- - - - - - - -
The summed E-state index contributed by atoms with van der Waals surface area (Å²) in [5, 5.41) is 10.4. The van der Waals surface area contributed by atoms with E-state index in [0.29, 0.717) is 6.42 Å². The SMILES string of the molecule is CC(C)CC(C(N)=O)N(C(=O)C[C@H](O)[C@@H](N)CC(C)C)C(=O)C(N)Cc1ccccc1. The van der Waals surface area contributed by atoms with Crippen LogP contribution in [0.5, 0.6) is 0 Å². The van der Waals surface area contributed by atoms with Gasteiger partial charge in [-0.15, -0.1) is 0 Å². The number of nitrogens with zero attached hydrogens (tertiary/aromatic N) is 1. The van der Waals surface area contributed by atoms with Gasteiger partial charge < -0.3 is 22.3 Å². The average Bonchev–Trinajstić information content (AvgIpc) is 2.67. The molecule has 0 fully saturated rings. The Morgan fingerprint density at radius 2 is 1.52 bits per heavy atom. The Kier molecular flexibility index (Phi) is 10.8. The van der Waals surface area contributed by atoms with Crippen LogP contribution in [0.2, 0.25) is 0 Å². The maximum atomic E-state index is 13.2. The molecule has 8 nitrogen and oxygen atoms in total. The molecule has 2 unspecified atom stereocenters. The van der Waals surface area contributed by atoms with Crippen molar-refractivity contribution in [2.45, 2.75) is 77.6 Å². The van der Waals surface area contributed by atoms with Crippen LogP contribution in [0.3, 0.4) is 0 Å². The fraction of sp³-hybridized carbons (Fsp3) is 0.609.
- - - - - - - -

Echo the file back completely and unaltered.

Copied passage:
The summed E-state index contributed by atoms with van der Waals surface area (Å²) in [5, 5.41) is 10.4. The van der Waals surface area contributed by atoms with E-state index in [0.29, 0.717) is 6.42 Å². The SMILES string of the molecule is CC(C)CC(C(N)=O)N(C(=O)C[C@H](O)[C@@H](N)CC(C)C)C(=O)C(N)Cc1ccccc1. The van der Waals surface area contributed by atoms with Crippen LogP contribution in [0.5, 0.6) is 0 Å². The van der Waals surface area contributed by atoms with Gasteiger partial charge in [-0.15, -0.1) is 0 Å². The number of nitrogens with zero attached hydrogens (tertiary/aromatic N) is 1. The van der Waals surface area contributed by atoms with Gasteiger partial charge < -0.3 is 22.3 Å². The average Bonchev–Trinajstić information content (AvgIpc) is 2.67. The molecule has 0 fully saturated rings. The Morgan fingerprint density at radius 2 is 1.52 bits per heavy atom. The Kier molecular flexibility index (Phi) is 10.8. The van der Waals surface area contributed by atoms with Crippen LogP contribution in [0.2, 0.25) is 0 Å². The maximum atomic E-state index is 13.2. The molecule has 8 nitrogen and oxygen atoms in total. The molecule has 2 unspecified atom stereocenters. The van der Waals surface area contributed by atoms with Crippen molar-refractivity contribution in [2.45, 2.75) is 77.6 Å². The van der Waals surface area contributed by atoms with Crippen LogP contribution in [0.3, 0.4) is 0 Å². The fraction of sp³-hybridized carbons (Fsp3) is 0.609.